Multiple acyl-CoA dehydrogenase deficiency (MADD) is a rare inborn error of metabolism that results in impairment of mitochondrial β-oxidation of fatty acids. It is inherited in an autosomal recessive manner and impairs electron transfer in the electron transport chain. The clinical manifestations of MADD are highly variable and include exercise intolerance, myopathy, cardiomyopathy, encephalopathy, coma and death. Early-onset MADD is often associated with a high mortality with significant number of patients presenting with severe metabolic acidosis, non-ketotic hypoglycaemia and/or hyperammonaemic presentations. While late-onset MADD is suggested to have a lower mortality, the severe encephalopathic presentations may well be under-reported as a diagnosis of MADD may not be considered.
MADD is treatable with riboflavin and appropriate nutrition with a focus on prevention and early management of metabolic decompensation. The neonatal phenotype differs significantly from late-onset MADD, where diagnosis may be delayed due to heterogeneity in clinical features, atypical presentation and confounding comorbidities, together with lower awareness among physicians.
This report describes a woman in her 30s who presented with acute-onset ataxia, confusion and hyperammonaemic encephalopathy requiring intubation. Subsequent biochemical investigation revealed a diagnosis of MADD. At present, there are no national guidelines in Australia for the management of MADD. This case highlights the investigation and treatment of late-onset MADD.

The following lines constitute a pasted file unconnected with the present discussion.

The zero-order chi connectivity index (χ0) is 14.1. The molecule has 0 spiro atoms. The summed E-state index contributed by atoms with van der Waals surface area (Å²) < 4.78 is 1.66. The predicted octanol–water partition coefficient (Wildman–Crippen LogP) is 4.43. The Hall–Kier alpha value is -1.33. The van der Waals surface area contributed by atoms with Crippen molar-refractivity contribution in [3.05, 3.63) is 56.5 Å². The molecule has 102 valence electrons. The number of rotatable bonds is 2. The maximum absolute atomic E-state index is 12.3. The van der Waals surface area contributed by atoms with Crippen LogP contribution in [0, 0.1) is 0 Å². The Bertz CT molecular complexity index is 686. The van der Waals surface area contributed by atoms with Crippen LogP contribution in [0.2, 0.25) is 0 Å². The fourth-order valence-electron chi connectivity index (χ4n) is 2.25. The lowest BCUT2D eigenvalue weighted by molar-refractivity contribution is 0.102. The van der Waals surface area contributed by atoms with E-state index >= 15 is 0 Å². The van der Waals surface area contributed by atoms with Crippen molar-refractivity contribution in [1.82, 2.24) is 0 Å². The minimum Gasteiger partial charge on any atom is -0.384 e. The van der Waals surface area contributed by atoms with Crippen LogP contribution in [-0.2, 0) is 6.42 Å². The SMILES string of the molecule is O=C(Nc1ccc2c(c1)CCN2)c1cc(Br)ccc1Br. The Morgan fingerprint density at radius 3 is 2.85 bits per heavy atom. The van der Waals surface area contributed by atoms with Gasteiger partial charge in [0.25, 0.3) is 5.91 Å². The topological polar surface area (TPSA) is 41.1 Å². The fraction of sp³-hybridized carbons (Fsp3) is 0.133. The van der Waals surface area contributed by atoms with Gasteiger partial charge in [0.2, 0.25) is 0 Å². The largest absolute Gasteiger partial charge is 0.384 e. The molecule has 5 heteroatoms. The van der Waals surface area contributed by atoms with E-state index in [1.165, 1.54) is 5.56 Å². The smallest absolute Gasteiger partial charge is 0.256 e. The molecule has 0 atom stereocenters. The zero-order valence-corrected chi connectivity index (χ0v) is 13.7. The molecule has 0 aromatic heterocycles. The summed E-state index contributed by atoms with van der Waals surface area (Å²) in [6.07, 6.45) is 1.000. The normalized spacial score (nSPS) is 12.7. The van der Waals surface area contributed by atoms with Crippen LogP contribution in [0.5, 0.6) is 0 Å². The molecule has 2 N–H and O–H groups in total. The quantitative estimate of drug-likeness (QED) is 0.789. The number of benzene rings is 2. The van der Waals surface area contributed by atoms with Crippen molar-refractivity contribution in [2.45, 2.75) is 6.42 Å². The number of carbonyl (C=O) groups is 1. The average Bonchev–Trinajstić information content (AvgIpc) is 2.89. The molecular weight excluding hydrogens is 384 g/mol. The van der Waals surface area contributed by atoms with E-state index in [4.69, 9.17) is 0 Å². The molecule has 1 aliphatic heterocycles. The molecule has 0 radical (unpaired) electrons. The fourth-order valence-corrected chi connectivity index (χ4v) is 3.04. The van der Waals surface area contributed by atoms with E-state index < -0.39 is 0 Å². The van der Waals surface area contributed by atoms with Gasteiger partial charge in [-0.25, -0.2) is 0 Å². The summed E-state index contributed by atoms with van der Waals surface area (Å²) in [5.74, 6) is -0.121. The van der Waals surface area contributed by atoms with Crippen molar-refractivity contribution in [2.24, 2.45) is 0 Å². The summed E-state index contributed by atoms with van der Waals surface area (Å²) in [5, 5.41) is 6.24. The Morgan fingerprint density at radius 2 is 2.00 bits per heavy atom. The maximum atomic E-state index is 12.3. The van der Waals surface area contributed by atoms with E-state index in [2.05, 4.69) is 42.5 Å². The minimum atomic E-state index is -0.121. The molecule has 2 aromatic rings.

- metabolic disorders
- lipid disorders
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Contributors NNR, who is responsible for the overall content as guarantor, was involved in the planning and data collection for the report. Both NNR and KB collaboratively were involved in the reporting of the article. SH and CM were the primary dieticians involved in the care of the patient with KB being the primary physician in charge. SH and CM were involved in the critical revision and editing of the article.
Funding The authors have not declared a specific grant for this research from any funding agency in the public, commercial or not-for-profit sectors.
Case reports provide a valuable learning resource for the scientific community and can indicate areas of interest for future research. They should not be used in isolation to guide treatment choices or public health policy.
Competing interests None declared.
Provenance and peer review Not commissioned; externally peer reviewed.